Begin typing your search above and press return to search.
Homechevron_rightTechnologychevron_rightLow carbohydrate...

Low carbohydrate intake may lead to increased risk in birth defects

Low carbohydrate intake may lead to increased risk in birth defects

Washington: Pregnant women should avoid diets that reduce or eliminate carbohydrates, as they could increase the risk of having babies with neural tube birth defects, a study has found.

The study, published in the journal Birth Defects Research, found that women with low carbohydrate intake are 30 per cent more likely to have babies with neural tube defects, such as spina bifida (malformations of the spine and spinal cord) and anencephaly (absence of major portions of the brain and skull).

It can lead to lifelong disability and infant death, when compared with women who do not restrict their carbohydrate intake.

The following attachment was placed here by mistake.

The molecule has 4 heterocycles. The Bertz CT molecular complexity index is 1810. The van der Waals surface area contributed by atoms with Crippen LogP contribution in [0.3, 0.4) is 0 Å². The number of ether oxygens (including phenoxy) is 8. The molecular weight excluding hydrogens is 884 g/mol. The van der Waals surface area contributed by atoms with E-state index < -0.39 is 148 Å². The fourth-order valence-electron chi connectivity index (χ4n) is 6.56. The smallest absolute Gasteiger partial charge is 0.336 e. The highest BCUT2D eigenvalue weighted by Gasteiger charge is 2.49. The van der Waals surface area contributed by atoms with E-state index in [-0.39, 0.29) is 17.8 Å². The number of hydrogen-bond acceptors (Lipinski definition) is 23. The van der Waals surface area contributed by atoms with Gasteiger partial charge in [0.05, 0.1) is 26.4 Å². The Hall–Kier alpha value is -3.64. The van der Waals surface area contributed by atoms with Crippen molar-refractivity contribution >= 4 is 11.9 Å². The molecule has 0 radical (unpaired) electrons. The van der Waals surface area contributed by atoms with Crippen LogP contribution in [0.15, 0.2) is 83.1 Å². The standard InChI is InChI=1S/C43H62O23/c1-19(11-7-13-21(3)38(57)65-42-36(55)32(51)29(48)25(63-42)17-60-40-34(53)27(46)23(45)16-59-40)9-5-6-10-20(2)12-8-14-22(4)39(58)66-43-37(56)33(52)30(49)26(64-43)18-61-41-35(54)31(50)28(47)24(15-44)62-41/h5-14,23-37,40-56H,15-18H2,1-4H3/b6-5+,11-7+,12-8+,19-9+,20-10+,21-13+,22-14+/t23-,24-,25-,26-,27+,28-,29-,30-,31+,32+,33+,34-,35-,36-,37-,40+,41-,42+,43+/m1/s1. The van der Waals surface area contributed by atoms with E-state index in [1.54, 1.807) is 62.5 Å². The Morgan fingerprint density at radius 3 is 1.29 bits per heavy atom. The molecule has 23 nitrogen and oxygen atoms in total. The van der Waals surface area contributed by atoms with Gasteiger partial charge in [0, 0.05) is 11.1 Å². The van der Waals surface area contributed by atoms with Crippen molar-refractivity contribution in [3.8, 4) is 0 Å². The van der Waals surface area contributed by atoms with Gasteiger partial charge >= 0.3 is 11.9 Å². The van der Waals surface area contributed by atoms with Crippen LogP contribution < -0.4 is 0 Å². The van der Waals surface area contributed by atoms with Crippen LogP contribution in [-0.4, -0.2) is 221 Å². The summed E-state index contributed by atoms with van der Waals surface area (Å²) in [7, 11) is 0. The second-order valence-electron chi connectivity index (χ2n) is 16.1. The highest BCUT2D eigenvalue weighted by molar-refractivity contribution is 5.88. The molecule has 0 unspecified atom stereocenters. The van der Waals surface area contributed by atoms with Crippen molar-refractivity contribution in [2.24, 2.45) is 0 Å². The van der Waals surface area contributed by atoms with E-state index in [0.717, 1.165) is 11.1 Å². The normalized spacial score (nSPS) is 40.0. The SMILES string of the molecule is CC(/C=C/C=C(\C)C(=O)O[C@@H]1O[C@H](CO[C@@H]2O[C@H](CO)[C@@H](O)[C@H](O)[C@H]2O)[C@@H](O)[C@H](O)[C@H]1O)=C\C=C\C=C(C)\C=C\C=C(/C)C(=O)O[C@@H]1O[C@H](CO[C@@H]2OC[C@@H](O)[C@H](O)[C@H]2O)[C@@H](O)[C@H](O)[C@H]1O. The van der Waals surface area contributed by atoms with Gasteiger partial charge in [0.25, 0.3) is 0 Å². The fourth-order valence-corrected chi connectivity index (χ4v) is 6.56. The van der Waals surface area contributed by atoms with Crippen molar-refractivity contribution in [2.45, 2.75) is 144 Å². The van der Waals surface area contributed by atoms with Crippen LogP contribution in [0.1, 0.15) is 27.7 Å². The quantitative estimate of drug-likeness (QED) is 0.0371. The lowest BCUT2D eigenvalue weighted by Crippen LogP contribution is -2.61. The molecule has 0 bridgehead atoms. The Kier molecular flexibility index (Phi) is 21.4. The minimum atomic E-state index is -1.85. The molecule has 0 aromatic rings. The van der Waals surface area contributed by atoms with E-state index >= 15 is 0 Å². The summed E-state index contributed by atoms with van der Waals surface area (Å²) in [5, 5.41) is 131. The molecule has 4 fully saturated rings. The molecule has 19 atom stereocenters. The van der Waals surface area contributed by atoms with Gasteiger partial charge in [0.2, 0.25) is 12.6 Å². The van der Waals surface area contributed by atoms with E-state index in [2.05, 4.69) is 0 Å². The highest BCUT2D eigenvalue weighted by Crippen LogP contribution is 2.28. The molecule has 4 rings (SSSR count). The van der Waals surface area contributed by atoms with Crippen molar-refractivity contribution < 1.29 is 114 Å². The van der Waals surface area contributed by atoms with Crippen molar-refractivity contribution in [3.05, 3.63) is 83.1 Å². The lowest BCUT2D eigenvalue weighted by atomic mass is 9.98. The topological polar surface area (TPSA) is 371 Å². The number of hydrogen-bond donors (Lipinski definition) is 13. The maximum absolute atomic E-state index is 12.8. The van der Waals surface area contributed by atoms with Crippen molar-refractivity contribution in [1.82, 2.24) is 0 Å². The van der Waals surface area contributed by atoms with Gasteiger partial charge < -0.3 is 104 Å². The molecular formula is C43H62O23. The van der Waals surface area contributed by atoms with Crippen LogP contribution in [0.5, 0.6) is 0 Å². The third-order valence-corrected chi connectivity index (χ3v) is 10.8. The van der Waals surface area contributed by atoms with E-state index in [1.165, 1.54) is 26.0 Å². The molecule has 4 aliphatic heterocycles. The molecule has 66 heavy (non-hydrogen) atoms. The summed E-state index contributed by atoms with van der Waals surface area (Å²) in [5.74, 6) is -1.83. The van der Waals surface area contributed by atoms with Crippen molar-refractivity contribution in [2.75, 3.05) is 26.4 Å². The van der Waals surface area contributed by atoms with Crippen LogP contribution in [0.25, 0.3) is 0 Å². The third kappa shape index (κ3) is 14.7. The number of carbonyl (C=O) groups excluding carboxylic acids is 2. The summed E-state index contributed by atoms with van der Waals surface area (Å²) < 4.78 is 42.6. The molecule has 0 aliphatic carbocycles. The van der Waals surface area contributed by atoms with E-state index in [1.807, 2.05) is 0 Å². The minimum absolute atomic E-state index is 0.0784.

This is the first study to evaluate the relationship between low carbohydrate intake and having children with neural tube defects.

"We already know that maternal diet before and during early pregnancy plays a significant role in foetal development. What is new about this study is its suggestion that low carbohydrate intake could increase the risk of having a baby with a neural tube defect by 30 per cent," said Tania Desrosiers, from the University of North Carolina at Chapel Hill in the US.

"This is concerning because low carbohydrate diets are fairly popular," said Desrosiers.

"This finding reinforces the importance for women who may become pregnant to talk to their health care provider about any special diets or eating behaviours they routinely practice," Desrosiers said.

Folic acid is an essential nutrient that minimises the risk of neural tube defects.

More than 20 per cent of women in the US have blood folate concentrations below the recommended level to reduce risk of neural tube defects.

For this reason, in 1998 the Food and Drug Administration (FDA) began requiring that folic acid be added to enriched grain products.

The researchers found that dietary intake of folic acid among women with restricted carbohydrate intake was less than half of other women.

Show Full Article
Next Story